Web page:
Kevin Harvick Explains Reasons Behind KHI Merger With Richard Childress Racing

Kevin Harvick Inc. will cease to exist in its current form following this season, team co-owner Kevin Harvick said Friday at Richmond International Raceway.

KHI announced Wednesday it was moving its Nationwide Series teams to run under the Richard Childress Racing banner at the RCR shop, but Harvick revealed more about his future plans in a Friday news conference at the track.

The actual KHI organization will revert back to its original purpose – handling Harvick's personal brand and business – and the team will sell off its remaining assets and race shop.

"The only part of (the racing portion of KHI) that will still exist will operate out of RCR," Harvick said. "There won't be anything racing-wise operating out of our shop."

That means the end of KHI's championship-winning Truck Series teams. Harvick hinted he plans to sell off his current trucks to another organization, but wasn't ready to reveal their fate yet.

Harvick said there were a multitude of reasons he and wife DeLana – who owns the team with her husband – decided to move the Nationwide teams to RCR and close up shop.

Some of the primary factors:

Nationwide cars are so much like Sprint Cup Series cars now that it didn't make sense to build them as an independent team.

"(It's) become very difficult for a standalone team to make all the things right that need to be right to keep up with the Cup(-affiliated) teams," Harvick said. "You have to be in a Cup shop. That's just the unfortunate part about where we are with the processes and things that come with the Nationwide car. From a performance standpoint, I feel like we will be better with the Cup people and technology and things in the shop."

The Truck Series is enjoyable, but it's a "tough model business-wise."

"The Truck Series is a great series; it's a lot of fun," Harvick said. "I'd love to continue driving some races in the Truck Series as we move forward. It's just a point where we needed to make some decisions from a business standpoint.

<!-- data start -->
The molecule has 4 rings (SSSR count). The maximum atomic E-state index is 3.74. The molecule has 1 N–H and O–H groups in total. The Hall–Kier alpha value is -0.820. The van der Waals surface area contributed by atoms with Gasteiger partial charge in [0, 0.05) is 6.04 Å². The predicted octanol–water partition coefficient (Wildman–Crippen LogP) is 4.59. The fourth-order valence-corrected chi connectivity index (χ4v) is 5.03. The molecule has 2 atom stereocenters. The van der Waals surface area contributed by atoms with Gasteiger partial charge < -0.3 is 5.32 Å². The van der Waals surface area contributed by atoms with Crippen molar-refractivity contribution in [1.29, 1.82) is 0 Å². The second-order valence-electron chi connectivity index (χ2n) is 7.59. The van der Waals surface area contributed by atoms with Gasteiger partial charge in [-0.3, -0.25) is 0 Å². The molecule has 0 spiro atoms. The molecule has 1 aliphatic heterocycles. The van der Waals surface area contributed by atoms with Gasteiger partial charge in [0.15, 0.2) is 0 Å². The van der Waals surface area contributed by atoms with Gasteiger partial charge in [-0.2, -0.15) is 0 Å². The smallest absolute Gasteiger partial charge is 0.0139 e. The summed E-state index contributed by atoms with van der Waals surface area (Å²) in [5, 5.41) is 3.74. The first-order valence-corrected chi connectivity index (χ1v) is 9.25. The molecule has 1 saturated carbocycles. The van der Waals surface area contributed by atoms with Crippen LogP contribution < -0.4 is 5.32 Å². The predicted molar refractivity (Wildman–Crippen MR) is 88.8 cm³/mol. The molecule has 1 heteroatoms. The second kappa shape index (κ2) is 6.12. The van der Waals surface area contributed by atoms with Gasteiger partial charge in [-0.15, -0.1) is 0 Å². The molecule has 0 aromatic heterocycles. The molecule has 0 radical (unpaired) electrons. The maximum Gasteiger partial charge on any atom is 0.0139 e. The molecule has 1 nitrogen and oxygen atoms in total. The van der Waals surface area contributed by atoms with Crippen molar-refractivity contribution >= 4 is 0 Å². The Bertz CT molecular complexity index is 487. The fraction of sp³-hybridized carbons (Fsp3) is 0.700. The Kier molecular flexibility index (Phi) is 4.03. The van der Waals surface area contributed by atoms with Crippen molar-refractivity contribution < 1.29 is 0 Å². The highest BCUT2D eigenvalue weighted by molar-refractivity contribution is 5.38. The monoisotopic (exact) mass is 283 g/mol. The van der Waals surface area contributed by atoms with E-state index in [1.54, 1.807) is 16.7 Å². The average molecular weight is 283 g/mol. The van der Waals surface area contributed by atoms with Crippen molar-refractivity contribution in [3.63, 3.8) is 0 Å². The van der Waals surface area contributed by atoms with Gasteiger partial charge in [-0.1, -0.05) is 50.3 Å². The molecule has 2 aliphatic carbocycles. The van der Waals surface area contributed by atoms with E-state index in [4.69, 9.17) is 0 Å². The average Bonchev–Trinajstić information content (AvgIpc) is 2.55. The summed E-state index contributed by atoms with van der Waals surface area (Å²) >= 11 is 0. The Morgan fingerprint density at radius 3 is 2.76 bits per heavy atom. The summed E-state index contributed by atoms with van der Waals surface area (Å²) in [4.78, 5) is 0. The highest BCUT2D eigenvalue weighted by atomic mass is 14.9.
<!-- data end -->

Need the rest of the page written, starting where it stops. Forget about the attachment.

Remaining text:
"There was no financial issue; we were making it all work. But sometimes, you feel like you've just got to get something out of it. We were winning races and loved to be a part of that, but in the end, it's a business."

Harvick wants to focus on winning a Cup championship, not team ownership.

"In the end, really the only thing I want to do that we haven't been able to accomplish in my career is win a Cup championship," he said. "Cup cars make it all go around. Without the Cup car being successful on Sunday, Trucks don't exist, Nationwide cars don't exist and the sponsors aren't there. ... That Cup championship is what we're after."

Because of the reasons listed above, Harvick said the decision to give up some control of his Nationwide program and jettison the Truck teams was a "relatively easy process."

"It really hasn't been as taxing or as crazy mentally of a decision as you would think it would be," he said, "just from the fact you see all these positives that have bloomed out of these conversations."

Despite the merger being a months-long process, Harvick said it was important to him that the deal was completed Wednesday. He told his 140 employees the news on Wednesday afternoon – which is why he skipped the White House visit – and worked throughout the day to wrap up the details.

While the early notice gives his employees and opportunity to start looking for other jobs – there will be positions at RCR for some of them – it also allowed Harvick to gain some peace of mind before the Chase began.

"This was as far as it could get pushed, because this is the most important part of the season coming up," he said. "I needed to sit here today and answer all these questions and set the record straight and we needed to have everything done and I needed to go into the last 10 weeks with a one-track mind, and that's to run that Cup car as fast as it'll go. Everybody from RCR was on the same page, and it feels good."

There were some difficult moments, however. He said starting the initial conversation with Childress was "awkward" and said it was hard to break the news to longtime friend and driver Ron Hornaday.

But overall, the decision was something the Harvicks needed to make in order navigate their future. While Harvick will remain busy with all that comes with being a Sprint Cup driver – he and DeLana will still have some input on the Nationwide team at RCR – he said a little more free time wouldn't be a bad thing.

"There are some normal things you can do in life, too – I hear," he said.

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